- Flow racks or racking systems should be used to store all products within walking distance of each other. This way, pallets can be stored three levels high, occupying 1/3 less space than standard storage practices. Suppose flow racks are not enough for your warehouse. In that case, you should implement AS/RS (automatic storage and retrieval systems), which are multi-tiered platforms that move around on rails, making it easy for workers to pick items without walking long distances. Using this type of system minimizes human error because the shelves come directly at people when they call for it and increase the overall productivity in your facility.
- Aisles should be wide enough for workers to pass each other with pallets but narrow enough so that one worker can easily reach all products throughout an aisle without leaving general aisle space. This is more of general practice for warehouse clubs often packed with products, sometimes making it hard to walk through aisles even if they are physically large. The goal is not to make them feel small for employees but somewhat easier to navigate because people will have less difficulty reaching all their items.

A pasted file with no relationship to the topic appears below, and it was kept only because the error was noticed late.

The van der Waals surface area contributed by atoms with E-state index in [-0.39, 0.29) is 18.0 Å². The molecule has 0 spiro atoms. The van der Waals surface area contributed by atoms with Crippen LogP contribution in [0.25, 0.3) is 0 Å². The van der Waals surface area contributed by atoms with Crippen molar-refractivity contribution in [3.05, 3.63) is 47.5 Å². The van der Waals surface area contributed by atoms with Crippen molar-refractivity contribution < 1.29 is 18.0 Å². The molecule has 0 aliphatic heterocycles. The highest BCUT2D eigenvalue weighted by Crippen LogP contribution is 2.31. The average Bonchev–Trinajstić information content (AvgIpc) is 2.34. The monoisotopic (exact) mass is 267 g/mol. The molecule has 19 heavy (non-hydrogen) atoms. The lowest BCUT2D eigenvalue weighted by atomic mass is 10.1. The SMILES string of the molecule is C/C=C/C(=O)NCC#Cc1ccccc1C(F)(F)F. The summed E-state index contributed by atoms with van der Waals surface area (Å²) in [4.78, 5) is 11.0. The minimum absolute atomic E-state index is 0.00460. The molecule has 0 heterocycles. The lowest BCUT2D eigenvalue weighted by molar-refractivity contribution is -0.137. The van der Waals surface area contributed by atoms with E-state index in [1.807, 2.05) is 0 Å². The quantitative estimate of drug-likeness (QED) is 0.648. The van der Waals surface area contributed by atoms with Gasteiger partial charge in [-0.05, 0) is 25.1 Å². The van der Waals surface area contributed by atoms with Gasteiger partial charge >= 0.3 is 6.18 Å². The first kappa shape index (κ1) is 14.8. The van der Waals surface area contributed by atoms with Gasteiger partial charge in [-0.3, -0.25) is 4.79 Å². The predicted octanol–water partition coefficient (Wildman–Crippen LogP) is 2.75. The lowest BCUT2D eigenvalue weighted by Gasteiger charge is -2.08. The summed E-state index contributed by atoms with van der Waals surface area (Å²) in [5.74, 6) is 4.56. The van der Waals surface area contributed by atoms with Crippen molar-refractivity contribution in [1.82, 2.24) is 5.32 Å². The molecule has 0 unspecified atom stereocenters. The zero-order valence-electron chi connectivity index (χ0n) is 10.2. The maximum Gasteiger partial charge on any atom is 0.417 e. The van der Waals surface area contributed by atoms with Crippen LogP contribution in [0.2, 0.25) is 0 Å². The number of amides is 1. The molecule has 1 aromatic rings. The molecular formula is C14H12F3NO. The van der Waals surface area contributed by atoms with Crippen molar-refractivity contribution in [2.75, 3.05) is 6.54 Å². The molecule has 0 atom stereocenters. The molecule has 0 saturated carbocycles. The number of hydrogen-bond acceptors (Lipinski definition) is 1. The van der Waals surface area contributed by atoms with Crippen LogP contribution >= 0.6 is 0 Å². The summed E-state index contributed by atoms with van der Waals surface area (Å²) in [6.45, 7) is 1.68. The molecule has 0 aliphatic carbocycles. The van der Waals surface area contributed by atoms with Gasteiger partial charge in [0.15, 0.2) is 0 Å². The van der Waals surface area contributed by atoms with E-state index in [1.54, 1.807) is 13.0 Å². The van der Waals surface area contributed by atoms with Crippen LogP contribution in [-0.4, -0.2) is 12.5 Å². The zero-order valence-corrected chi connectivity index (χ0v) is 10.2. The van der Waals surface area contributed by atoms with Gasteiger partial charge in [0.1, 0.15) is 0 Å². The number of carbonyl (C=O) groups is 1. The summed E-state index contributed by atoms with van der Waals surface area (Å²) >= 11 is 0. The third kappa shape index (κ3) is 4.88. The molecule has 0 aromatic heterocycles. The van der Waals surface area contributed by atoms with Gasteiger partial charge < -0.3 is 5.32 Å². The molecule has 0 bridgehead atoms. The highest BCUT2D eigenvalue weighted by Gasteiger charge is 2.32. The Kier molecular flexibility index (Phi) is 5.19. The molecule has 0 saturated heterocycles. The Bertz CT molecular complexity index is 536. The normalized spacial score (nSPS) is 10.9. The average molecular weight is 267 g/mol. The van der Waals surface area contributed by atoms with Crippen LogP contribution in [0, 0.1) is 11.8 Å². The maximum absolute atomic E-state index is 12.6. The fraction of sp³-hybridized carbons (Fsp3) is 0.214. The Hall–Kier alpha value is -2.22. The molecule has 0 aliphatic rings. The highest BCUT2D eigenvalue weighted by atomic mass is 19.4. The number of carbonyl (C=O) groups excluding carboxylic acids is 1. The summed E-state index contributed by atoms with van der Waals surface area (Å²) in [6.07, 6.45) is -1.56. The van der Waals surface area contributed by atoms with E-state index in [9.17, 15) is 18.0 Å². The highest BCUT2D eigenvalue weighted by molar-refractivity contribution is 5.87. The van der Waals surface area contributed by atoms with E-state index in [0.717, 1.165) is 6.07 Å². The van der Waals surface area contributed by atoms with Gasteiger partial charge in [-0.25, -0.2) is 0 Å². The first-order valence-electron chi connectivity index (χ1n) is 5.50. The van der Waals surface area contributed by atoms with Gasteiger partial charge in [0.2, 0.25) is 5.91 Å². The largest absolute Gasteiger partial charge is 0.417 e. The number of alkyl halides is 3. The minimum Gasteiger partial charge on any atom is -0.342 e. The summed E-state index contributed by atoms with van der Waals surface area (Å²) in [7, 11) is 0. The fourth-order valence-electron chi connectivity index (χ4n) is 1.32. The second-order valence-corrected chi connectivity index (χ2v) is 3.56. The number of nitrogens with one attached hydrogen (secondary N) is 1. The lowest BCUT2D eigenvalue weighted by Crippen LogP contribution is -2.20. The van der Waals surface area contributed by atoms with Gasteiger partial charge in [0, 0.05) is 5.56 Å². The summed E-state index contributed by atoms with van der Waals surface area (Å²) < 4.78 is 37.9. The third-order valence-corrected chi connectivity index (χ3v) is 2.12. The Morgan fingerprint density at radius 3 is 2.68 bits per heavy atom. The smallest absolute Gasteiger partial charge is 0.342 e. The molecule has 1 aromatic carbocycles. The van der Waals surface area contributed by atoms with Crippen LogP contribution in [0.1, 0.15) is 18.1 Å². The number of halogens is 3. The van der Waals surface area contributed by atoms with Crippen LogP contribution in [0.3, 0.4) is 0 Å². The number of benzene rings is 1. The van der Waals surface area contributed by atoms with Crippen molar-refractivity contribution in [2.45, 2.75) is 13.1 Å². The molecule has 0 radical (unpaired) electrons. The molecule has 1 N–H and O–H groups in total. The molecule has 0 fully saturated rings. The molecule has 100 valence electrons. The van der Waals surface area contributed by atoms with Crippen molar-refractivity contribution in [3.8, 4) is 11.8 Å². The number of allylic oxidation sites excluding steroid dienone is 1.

- Using color coding practices by letting merchandise stand out of the crowd, you will minimize abandoned carts and reduce mistakes made by pickers while finding things on the shelf quickly, which will increase the amount of product picked per hour.
- Implement automated practices for high-density storage by using flow racks or AS/RS. These are both designed to be used with pallets and can easily store up to 4 levels (40ft) high when combined; this will help you maximize space in your warehouse without buying multiple storage units.
- Place shelves along walls wherever possible to save aisle space, therefore, maximizing productivity in your distribution center. An additional benefit of this is that it prevents people from working near employee exits because people do not want to run into them while they are leaving their shift, which causes unnecessary accidents. Another positive thing about putting shelves against walls is that it makes picking easier for pickers who have difficulty reaching the back of shelves and merchandise.